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Trade Update (January 7)

Jan 7, 2019 | SHARE  
116th Congress


On Thursday (Jan 3), the 116th Congress was sworn into office and Senate Majority Leader Mitch McConnell (R-KY) announced the Republican committee assignments. Senators James Lankford (R-OK), Steve Daines (R-MT), and Todd Young (R-IN) will all join the Senate Finance Committee. Senator Chuck Grassley (R-IA) received a formal nomination to serve as Chairman of the Committee. House committee assignments should be announced soon.



European Union Steel Safeguards


In March 2018, the European Commission (EC) launched an investigation to determine if steel imports into the EU had increased. The investigation found that 28 product categories of steel, “mostly diverted from the US as a result of the Section 232 steel measures,” threatened the EU steel industry. In order to protect the still recovering steel industry, the EC announced in July that it would impose a Tariff Rate Quota (TRQ) of 25% once imports exceed the average imports over the last three years. The TRQ would remain in place for a maximum of 200 days, at which point the EC would decided whether to impose definitive safeguard measures or not.[1]


On Friday (Jan 4), the EC notified the World Trade Organization (WTO) that they would impose definitive measures to replace the provisional measure. The definitive measure is similar to the provisional TRQ: it “will be imposed erga omnes (against imports from all origins), concern 26 steel product categories and will ensure that trade diversion is avoided whilst maintaining traditional levels of trade in steel on the EU market. They consist of tariff-rate quota by which a duty of 25% will apply when the level of the traditional trade flows is reached.” These definitive measures will remain in place for three years until July 16, 2021. However if circumstances change, the measures can be reviewed at any time.[2]



Comprehensive and Progressive Agreement for Trans-Pacific Partnership (CP-TPP)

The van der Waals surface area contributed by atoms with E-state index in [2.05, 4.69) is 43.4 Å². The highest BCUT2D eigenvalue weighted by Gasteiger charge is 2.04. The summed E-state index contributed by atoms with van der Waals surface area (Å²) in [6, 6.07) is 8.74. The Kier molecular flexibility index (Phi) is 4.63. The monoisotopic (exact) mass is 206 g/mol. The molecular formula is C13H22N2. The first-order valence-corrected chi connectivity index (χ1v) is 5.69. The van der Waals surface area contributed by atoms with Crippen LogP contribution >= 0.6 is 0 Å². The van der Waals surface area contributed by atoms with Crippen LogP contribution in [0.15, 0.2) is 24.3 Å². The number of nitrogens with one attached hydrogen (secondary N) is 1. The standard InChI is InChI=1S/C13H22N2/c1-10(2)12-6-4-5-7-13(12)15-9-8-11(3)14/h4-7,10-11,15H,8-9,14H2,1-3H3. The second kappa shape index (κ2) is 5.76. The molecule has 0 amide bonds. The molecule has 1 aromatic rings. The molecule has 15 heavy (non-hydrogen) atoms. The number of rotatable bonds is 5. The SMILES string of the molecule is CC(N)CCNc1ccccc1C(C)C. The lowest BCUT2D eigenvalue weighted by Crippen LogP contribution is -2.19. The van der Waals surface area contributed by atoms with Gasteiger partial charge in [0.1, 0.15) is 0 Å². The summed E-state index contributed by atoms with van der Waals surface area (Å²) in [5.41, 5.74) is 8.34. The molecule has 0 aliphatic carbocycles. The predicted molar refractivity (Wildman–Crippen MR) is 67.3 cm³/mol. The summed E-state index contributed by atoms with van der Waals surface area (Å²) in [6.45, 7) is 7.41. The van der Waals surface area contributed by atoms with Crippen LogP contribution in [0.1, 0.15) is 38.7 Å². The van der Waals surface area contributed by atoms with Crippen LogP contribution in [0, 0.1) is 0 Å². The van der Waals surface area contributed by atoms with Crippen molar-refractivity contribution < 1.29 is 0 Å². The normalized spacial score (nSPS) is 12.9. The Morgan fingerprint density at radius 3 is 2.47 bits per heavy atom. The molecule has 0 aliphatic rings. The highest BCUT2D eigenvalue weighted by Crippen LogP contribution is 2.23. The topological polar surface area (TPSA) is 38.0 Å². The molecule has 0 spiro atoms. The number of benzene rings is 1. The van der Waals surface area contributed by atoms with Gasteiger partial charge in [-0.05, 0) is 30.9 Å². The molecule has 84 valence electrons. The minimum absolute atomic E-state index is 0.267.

The CP-TPP entered into force on December 30, 2018 for Australia, Canada, Japan, Mexico, New Zealand, and Singapore. Vietnam will officially ratify the agreement on January 14. According to an Australian media release, “it is one of the most comprehensive and ambitious trade agreements ever concluded and will eliminate more than 98% of tariffs in a trade zone worth AUD $13.8 trillion in GDP and a market of around 500 million consumers.”[3] Brunei, Chile, Malaysia, and Peru have yet to ratify the agreement, but once they do, the CP-TPP will enter into force 60 days after ratification.[4]



Partial Government Shutdown


As of Friday (Jan 4), the partial government shutdown has been in effect for 13 days. The nine departments still without funding are as follows: Agriculture, Commerce, Justice, Homeland Security, Interior, State, Transportation, Treasury, and Housing and Urban Development. Additionally, the Office of Personnel Management, Federal Communications Commission, Executive Office of the President, and NASA are affected.[5]


According to the Commerce contingency plan, the Bureau of Economic Analysis will only keep on 4 of its 500 employees, which publishes economic data including gross domestic product (GDP), inflation, personal income, spending, trade, and new home sales. Thus, no new economic data has been published since December 22, 2018. However, necessary functions of the department such as the International Trade Administration’s enforcement and compliance teams and the Bureau of Industry and Security’s law enforcement and export control regulators continue to work without pay.





[1] “Trade: Commission imposes provisional safeguard measures on imports of steel products.” European Commission, Brussels, 18 July 2018. http://europa.eu/rapid/press-release_IP-18-4563_en.htm


[2] “Steel: Commission intends to impose definitive safeguard measures on imports of certain steel products.” European Commission, Brussels, 4 January 2019. https://ec.europa.eu/info/news/commission-publishes-its-findings-steel-safeguard-investigation-2019-jan-04_en


[3] “TPP-11 kicks-off, delivering benefits for Aussie farmers and businesses.” Minister for Trade, Tourism and Investment, Senator the Hon Simon Birmingham, 30 Dec 2018. https://trademinister.gov.au/releases/Pages/2018/sb_mr_181230.aspx


[4] Alison Bevege. “Pacific trade pact takes off with tariffs cut in six nations.” Reuters, Sydney, 29 Dec 2018. https://www.reuters.com/article/us-trade-tpp/pacific-trade-pact-takes-off-with-tariffs-cut-in-six-nations-idUSKCN1OT00C


[5] “Factbox: Impact on U.S. government widens on 13th day of shutdown.” Reuters, 3 Jan 2019. https://www.reuters.com/article/us-usa-shutdown-departments-factbox/factbox-impact-on-u-s-government-widens-on-13th-day-of-shutdown-idUSKCN1OX1HE


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